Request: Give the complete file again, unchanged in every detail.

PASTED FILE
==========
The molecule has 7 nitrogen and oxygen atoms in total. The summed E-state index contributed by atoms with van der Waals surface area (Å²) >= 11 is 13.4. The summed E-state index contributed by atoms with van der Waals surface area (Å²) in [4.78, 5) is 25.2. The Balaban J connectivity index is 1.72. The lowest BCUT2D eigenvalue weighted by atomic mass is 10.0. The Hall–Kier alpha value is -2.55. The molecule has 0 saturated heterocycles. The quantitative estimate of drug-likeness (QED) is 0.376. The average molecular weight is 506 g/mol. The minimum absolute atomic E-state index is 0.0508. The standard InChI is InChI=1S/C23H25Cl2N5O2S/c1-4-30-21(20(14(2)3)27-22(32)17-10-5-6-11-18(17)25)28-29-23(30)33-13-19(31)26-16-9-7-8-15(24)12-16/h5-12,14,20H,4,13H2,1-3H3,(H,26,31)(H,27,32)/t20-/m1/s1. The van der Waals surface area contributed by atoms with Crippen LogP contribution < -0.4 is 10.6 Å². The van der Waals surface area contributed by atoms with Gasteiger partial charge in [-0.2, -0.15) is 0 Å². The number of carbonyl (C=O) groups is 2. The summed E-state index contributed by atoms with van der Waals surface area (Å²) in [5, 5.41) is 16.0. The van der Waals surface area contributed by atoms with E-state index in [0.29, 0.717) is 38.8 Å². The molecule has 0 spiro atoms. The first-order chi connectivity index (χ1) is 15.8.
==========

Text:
The molecule has 7 nitrogen and oxygen atoms in total. The summed E-state index contributed by atoms with van der Waals surface area (Å²) >= 11 is 13.4. The summed E-state index contributed by atoms with van der Waals surface area (Å²) in [4.78, 5) is 25.2. The Balaban J connectivity index is 1.72. The lowest BCUT2D eigenvalue weighted by atomic mass is 10.0. The Hall–Kier alpha value is -2.55. The molecule has 0 saturated heterocycles. The quantitative estimate of drug-likeness (QED) is 0.376. The average molecular weight is 506 g/mol. The minimum absolute atomic E-state index is 0.0508. The standard InChI is InChI=1S/C23H25Cl2N5O2S/c1-4-30-21(20(14(2)3)27-22(32)17-10-5-6-11-18(17)25)28-29-23(30)33-13-19(31)26-16-9-7-8-15(24)12-16/h5-12,14,20H,4,13H2,1-3H3,(H,26,31)(H,27,32)/t20-/m1/s1. The van der Waals surface area contributed by atoms with Crippen LogP contribution < -0.4 is 10.6 Å². The van der Waals surface area contributed by atoms with Gasteiger partial charge in [-0.2, -0.15) is 0 Å². The number of carbonyl (C=O) groups is 2. The summed E-state index contributed by atoms with van der Waals surface area (Å²) in [5, 5.41) is 16.0. The van der Waals surface area contributed by atoms with E-state index in [0.29, 0.717) is 38.8 Å². The molecule has 0 spiro atoms. The first-order chi connectivity index (χ1) is 15.8.